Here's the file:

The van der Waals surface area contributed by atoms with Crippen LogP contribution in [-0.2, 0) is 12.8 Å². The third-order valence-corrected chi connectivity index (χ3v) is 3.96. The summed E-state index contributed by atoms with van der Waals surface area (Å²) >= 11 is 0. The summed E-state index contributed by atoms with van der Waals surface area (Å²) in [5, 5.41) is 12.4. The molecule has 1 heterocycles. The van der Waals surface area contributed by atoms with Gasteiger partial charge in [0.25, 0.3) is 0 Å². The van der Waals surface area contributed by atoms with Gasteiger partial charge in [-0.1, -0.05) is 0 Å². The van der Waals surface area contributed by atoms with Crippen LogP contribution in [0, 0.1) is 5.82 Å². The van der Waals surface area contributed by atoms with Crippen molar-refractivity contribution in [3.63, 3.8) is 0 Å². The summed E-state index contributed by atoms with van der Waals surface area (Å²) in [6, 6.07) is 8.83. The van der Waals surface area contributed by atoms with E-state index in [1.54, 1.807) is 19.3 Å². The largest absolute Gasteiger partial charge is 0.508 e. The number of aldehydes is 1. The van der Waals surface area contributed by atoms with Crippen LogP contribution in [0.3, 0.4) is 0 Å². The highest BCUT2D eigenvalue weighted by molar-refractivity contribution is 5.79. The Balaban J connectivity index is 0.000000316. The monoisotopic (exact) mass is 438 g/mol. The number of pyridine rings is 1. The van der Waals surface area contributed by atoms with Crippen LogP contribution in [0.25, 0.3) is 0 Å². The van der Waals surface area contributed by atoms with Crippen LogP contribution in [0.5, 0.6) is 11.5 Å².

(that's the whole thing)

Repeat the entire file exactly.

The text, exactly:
The van der Waals surface area contributed by atoms with Crippen LogP contribution in [-0.2, 0) is 12.8 Å². The third-order valence-corrected chi connectivity index (χ3v) is 3.96. The summed E-state index contributed by atoms with van der Waals surface area (Å²) >= 11 is 0. The summed E-state index contributed by atoms with van der Waals surface area (Å²) in [5, 5.41) is 12.4. The molecule has 1 heterocycles. The van der Waals surface area contributed by atoms with Gasteiger partial charge in [0.25, 0.3) is 0 Å². The van der Waals surface area contributed by atoms with Gasteiger partial charge in [-0.1, -0.05) is 0 Å². The van der Waals surface area contributed by atoms with Crippen LogP contribution in [0, 0.1) is 5.82 Å². The van der Waals surface area contributed by atoms with Crippen molar-refractivity contribution in [3.63, 3.8) is 0 Å². The summed E-state index contributed by atoms with van der Waals surface area (Å²) in [6, 6.07) is 8.83. The van der Waals surface area contributed by atoms with E-state index in [1.54, 1.807) is 19.3 Å². The largest absolute Gasteiger partial charge is 0.508 e. The number of aldehydes is 1. The van der Waals surface area contributed by atoms with Crippen LogP contribution in [0.3, 0.4) is 0 Å². The highest BCUT2D eigenvalue weighted by molar-refractivity contribution is 5.79. The Balaban J connectivity index is 0.000000316. The monoisotopic (exact) mass is 438 g/mol. The number of pyridine rings is 1. The van der Waals surface area contributed by atoms with Crippen LogP contribution in [0.25, 0.3) is 0 Å². The van der Waals surface area contributed by atoms with Crippen LogP contribution in [0.5, 0.6) is 11.5 Å².